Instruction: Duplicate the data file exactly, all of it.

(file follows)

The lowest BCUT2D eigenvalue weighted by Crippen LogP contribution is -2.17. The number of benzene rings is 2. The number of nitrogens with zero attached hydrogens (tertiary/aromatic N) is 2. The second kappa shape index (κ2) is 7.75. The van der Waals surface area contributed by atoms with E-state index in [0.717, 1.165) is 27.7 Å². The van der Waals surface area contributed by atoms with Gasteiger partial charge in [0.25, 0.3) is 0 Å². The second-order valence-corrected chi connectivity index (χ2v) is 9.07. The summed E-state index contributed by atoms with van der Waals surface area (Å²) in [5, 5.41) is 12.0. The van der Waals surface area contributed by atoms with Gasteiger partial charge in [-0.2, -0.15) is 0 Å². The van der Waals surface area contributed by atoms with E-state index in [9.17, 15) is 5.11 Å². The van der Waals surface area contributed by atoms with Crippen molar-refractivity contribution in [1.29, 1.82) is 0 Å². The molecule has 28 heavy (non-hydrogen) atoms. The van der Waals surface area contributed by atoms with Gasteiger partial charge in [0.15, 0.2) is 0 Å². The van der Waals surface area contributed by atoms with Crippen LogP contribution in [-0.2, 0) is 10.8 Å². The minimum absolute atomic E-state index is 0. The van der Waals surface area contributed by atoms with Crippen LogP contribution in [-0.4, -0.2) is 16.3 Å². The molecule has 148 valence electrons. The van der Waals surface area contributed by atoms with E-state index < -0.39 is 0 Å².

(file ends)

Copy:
The lowest BCUT2D eigenvalue weighted by Crippen LogP contribution is -2.17. The number of benzene rings is 2. The number of nitrogens with zero attached hydrogens (tertiary/aromatic N) is 2. The second kappa shape index (κ2) is 7.75. The van der Waals surface area contributed by atoms with E-state index in [0.717, 1.165) is 27.7 Å². The van der Waals surface area contributed by atoms with Gasteiger partial charge in [0.25, 0.3) is 0 Å². The second-order valence-corrected chi connectivity index (χ2v) is 9.07. The summed E-state index contributed by atoms with van der Waals surface area (Å²) in [5, 5.41) is 12.0. The van der Waals surface area contributed by atoms with Gasteiger partial charge in [-0.2, -0.15) is 0 Å². The van der Waals surface area contributed by atoms with E-state index in [9.17, 15) is 5.11 Å². The van der Waals surface area contributed by atoms with Crippen molar-refractivity contribution in [1.29, 1.82) is 0 Å². The molecule has 28 heavy (non-hydrogen) atoms. The van der Waals surface area contributed by atoms with Gasteiger partial charge in [0.15, 0.2) is 0 Å². The van der Waals surface area contributed by atoms with Crippen LogP contribution in [-0.2, 0) is 10.8 Å². The minimum absolute atomic E-state index is 0. The van der Waals surface area contributed by atoms with Crippen LogP contribution in [-0.4, -0.2) is 16.3 Å². The molecule has 148 valence electrons. The van der Waals surface area contributed by atoms with E-state index < -0.39 is 0 Å².